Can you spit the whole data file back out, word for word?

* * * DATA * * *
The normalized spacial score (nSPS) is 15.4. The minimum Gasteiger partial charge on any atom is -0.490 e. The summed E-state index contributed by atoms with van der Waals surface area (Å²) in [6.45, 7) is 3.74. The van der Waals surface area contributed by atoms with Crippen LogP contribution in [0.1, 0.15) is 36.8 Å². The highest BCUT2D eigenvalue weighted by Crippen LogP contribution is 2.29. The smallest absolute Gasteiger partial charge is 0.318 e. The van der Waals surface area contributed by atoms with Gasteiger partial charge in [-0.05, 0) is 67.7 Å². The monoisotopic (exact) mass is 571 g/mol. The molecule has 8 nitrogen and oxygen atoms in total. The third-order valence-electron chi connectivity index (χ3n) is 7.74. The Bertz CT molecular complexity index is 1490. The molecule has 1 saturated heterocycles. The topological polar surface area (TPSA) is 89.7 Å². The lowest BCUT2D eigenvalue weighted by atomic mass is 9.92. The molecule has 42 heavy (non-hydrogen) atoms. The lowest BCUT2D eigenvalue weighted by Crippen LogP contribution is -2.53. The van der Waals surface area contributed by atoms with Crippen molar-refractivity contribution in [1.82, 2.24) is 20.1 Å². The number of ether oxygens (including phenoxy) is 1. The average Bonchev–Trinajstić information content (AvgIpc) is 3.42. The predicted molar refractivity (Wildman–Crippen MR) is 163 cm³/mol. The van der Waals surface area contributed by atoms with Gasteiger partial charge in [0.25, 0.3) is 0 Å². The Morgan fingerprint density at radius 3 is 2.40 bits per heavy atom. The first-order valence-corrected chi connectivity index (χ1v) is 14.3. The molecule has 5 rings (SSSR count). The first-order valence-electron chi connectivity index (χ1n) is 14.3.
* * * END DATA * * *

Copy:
The normalized spacial score (nSPS) is 15.4. The minimum Gasteiger partial charge on any atom is -0.490 e. The summed E-state index contributed by atoms with van der Waals surface area (Å²) in [6.45, 7) is 3.74. The van der Waals surface area contributed by atoms with Crippen LogP contribution in [0.1, 0.15) is 36.8 Å². The highest BCUT2D eigenvalue weighted by Crippen LogP contribution is 2.29. The smallest absolute Gasteiger partial charge is 0.318 e. The van der Waals surface area contributed by atoms with Gasteiger partial charge in [-0.05, 0) is 67.7 Å². The monoisotopic (exact) mass is 571 g/mol. The molecule has 8 nitrogen and oxygen atoms in total. The third-order valence-electron chi connectivity index (χ3n) is 7.74. The Bertz CT molecular complexity index is 1490. The molecule has 1 saturated heterocycles. The topological polar surface area (TPSA) is 89.7 Å². The lowest BCUT2D eigenvalue weighted by atomic mass is 9.92. The molecule has 42 heavy (non-hydrogen) atoms. The lowest BCUT2D eigenvalue weighted by Crippen LogP contribution is -2.53. The van der Waals surface area contributed by atoms with Crippen molar-refractivity contribution in [1.82, 2.24) is 20.1 Å². The number of ether oxygens (including phenoxy) is 1. The average Bonchev–Trinajstić information content (AvgIpc) is 3.42. The predicted molar refractivity (Wildman–Crippen MR) is 163 cm³/mol. The van der Waals surface area contributed by atoms with Gasteiger partial charge in [0.25, 0.3) is 0 Å². The Morgan fingerprint density at radius 3 is 2.40 bits per heavy atom. The first-order valence-corrected chi connectivity index (χ1v) is 14.3. The molecule has 5 rings (SSSR count). The first-order valence-electron chi connectivity index (χ1n) is 14.3.